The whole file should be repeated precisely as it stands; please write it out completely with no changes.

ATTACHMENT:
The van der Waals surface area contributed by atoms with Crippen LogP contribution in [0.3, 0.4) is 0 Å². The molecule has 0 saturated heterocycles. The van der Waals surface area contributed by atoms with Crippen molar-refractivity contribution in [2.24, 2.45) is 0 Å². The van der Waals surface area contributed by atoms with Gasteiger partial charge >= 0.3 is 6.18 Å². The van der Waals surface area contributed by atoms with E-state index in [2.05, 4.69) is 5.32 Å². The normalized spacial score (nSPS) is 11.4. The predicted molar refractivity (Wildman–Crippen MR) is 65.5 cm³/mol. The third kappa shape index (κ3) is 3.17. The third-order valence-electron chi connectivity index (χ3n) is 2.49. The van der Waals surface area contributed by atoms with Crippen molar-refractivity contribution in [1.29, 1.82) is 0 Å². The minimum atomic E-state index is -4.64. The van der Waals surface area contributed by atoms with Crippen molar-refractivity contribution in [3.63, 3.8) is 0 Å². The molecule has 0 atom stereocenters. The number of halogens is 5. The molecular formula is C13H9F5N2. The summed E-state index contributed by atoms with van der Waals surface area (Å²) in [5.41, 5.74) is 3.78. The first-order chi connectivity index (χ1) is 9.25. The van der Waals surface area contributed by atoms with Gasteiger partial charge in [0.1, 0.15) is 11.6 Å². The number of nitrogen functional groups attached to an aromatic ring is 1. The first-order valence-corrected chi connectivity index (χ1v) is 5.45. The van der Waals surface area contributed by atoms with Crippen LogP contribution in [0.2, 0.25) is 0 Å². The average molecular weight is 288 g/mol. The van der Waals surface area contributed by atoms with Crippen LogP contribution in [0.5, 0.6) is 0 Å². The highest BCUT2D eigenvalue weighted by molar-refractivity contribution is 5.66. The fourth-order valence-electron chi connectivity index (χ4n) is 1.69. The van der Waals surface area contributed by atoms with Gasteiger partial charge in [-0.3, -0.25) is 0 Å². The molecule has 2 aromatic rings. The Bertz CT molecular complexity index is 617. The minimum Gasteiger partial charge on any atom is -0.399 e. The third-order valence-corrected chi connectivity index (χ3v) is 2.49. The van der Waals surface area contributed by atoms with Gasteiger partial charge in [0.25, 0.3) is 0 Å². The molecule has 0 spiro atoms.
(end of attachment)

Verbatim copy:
The van der Waals surface area contributed by atoms with Crippen LogP contribution in [0.3, 0.4) is 0 Å². The molecule has 0 saturated heterocycles. The van der Waals surface area contributed by atoms with Crippen molar-refractivity contribution in [2.24, 2.45) is 0 Å². The van der Waals surface area contributed by atoms with Gasteiger partial charge >= 0.3 is 6.18 Å². The van der Waals surface area contributed by atoms with E-state index in [2.05, 4.69) is 5.32 Å². The normalized spacial score (nSPS) is 11.4. The predicted molar refractivity (Wildman–Crippen MR) is 65.5 cm³/mol. The third kappa shape index (κ3) is 3.17. The third-order valence-electron chi connectivity index (χ3n) is 2.49. The van der Waals surface area contributed by atoms with Crippen molar-refractivity contribution in [1.29, 1.82) is 0 Å². The minimum atomic E-state index is -4.64. The van der Waals surface area contributed by atoms with Crippen molar-refractivity contribution in [3.63, 3.8) is 0 Å². The molecule has 0 atom stereocenters. The number of halogens is 5. The molecular formula is C13H9F5N2. The summed E-state index contributed by atoms with van der Waals surface area (Å²) in [5.41, 5.74) is 3.78. The first-order chi connectivity index (χ1) is 9.25. The van der Waals surface area contributed by atoms with Gasteiger partial charge in [0.1, 0.15) is 11.6 Å². The number of nitrogen functional groups attached to an aromatic ring is 1. The first-order valence-corrected chi connectivity index (χ1v) is 5.45. The van der Waals surface area contributed by atoms with Crippen LogP contribution in [0.2, 0.25) is 0 Å². The average molecular weight is 288 g/mol. The van der Waals surface area contributed by atoms with Crippen LogP contribution in [0.5, 0.6) is 0 Å². The highest BCUT2D eigenvalue weighted by molar-refractivity contribution is 5.66. The fourth-order valence-electron chi connectivity index (χ4n) is 1.69. The van der Waals surface area contributed by atoms with Gasteiger partial charge in [-0.3, -0.25) is 0 Å². The molecule has 2 aromatic rings. The Bertz CT molecular complexity index is 617. The minimum Gasteiger partial charge on any atom is -0.399 e. The third-order valence-corrected chi connectivity index (χ3v) is 2.49. The van der Waals surface area contributed by atoms with Gasteiger partial charge in [0.25, 0.3) is 0 Å². The molecule has 0 spiro atoms.